What are the security options for `expo-updates`?

Please provide the following:

  1. SDK Version: 38
  2. Platforms(Android/iOS/web/all): all

I was wondering what options there are to secure the expo-updates process?

Either using Expo’s CDN or expo export and my own CDN results in the JS code being publicly accessible (you’d have to find it first of course), and there does not seem to be a signing or integrity checking mechanism for the update payload.

So if an attacker either gets access to the CDN location, by credentials compromise, dns MITM, ect. the security model of mobile apps is broken.

Apple and Android stores require signed binary apps to ensure they cannot (easily) be tampered with and enforce control over distribution of the app from dev to user device.

Responsibility of securing the signing keys is responsibility of Apple/Android, upload keys need to be secured by developer.

Using expo-updates, though very practically useful, seems to bypass / break this model.

If the above is a correct conclusion, I think a statement should be included in documentation to make this a deliberate choice of the dev.

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Hey @aldegoeij - thanks for the question. The way that we conceptualize OTA updates with Expo is by thinking of the clients as more similar to a website than an app. OTA updates for Expo websites utilize HTTPS to provide security, and the same mechanism is used for iOS and Android as well.

You’re right that if someone compromised the CDN server where OTA update bundles are hosted, that attacker could potentially compromise client side apps that utilize that CDN server as well. This would be similar to if someone compromised the credentials of servers for websites like PayPal or Gmail. (Mobile apps do have somewhat greater capabilities than websites but are still subject to the OS-level sandboxing for things like permissions.)

In the future, we would like to implement some stronger security options in the expo-updates client logic, but there are a lot of technical considerations to think about here and we need to identify the threat model that we really care about. For now, if you’re in an environment where you feel like it’s secure to log into a bank account online, that is the level of security that Expo apps with OTA updates have. If you’re in an environment where HTTPS is compromised, you may not want to use Expo’s OTA updates (or, since it’s open source, you’re welcome to modify and write your own security logic).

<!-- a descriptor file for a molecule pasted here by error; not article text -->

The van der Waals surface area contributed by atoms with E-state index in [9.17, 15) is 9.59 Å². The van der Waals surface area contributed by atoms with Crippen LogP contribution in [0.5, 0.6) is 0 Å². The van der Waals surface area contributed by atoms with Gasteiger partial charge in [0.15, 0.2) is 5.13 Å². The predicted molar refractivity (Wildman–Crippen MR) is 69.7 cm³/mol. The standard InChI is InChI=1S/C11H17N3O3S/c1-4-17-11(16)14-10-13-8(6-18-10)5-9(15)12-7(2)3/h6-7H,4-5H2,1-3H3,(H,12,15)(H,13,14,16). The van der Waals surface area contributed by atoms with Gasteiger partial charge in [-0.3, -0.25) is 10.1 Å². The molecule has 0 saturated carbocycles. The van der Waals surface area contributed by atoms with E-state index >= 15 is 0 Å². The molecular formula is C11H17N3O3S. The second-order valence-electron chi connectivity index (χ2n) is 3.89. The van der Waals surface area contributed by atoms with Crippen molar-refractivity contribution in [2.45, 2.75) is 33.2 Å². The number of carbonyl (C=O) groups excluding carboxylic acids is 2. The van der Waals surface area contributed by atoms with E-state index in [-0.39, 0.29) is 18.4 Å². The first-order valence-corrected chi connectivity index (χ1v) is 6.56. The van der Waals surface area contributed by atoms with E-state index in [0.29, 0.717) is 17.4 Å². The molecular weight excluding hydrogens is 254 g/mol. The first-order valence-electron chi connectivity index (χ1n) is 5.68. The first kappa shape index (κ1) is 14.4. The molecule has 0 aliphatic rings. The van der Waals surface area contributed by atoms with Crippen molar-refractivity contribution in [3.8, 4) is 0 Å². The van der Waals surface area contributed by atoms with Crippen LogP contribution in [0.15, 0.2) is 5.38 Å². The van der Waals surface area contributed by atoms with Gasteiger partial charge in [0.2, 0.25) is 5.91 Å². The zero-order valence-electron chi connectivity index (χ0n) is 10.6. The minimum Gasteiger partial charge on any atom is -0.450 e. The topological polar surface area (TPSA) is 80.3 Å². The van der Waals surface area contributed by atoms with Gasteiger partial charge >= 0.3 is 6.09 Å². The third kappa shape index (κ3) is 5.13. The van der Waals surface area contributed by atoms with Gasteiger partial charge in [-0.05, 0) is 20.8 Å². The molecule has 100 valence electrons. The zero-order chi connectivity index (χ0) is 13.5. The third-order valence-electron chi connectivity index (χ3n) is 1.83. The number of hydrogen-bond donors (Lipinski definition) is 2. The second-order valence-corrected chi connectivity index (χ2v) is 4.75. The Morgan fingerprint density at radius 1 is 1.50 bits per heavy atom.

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hi @esamelson thanks for the reply & explanation!

I’m not worried about https connectivity to wherever the OTA update packs are hosted, that is industry standard.

I’m worried about the fact that that the OTA update location can be compromised (not the connection) e.g. pushing a malicious updated OTA package to my expo account, which has no 2-factor authentication possibility. Or if I’m using another CDN, that could be compromised (my own responsibility of course)

In addition, there is currently no way that only the mobile app has access to the OTA update location, it is basically world readable, anyone with the url can download the OTA update package and easily inspect the source code of the react app, something that is a lot harder to do when publishing the app through the app store channels.

I would see a more secure OTA mechanism including the following:

  • signing the OTA update packs with a key that is embedded in the published app to ensure that the original developer published the update
    OR even better
  • encrypting the OTA update packages against a key again embedded in the published app so you can push the OTA updates without risking exposing of source code or easy tampering


I suggest you post a feature request here.

Hey @aldegoeij

We do signing/verification before downloading updates that have been published to Expo’s servers – the key just lives on our server rather than embedded in client applications, which makes it easier to rotate. You’re right that if someone gets access to your Expo account, they could publish a malicious update, but that is difficult to protect against with any sort of signing. We do hope to add 2FA to Expo accounts in the future, and I’ve raised this post internally as part of that discussion. And as you said, you can certainly host updates yourself (or disable them entirely).

It’s true that the OTA update bundles themselves are world readable, but I would like to respectfully push back against your assertion that it’s a lot harder to access source code when publishing the app through app store channels. :slightly_smiling_face: Plain Expo/RN apps without OTA updates simply have the JS bundle embedded into the IPA/APK, which are very easy to unpack (the latter is just a zip file). And if an attacker were to target your app’s OTA updates, they’d need to find the URL to your app on Expo, which would most likely require unpacking an IPA/APK anyway.

In general, any code that is distributed to clients (either through app stores, OTA updates, or any other channels) can be easily decompiled by anyone who knows what they’re doing, and for that reason should always be treated as compromised by default.

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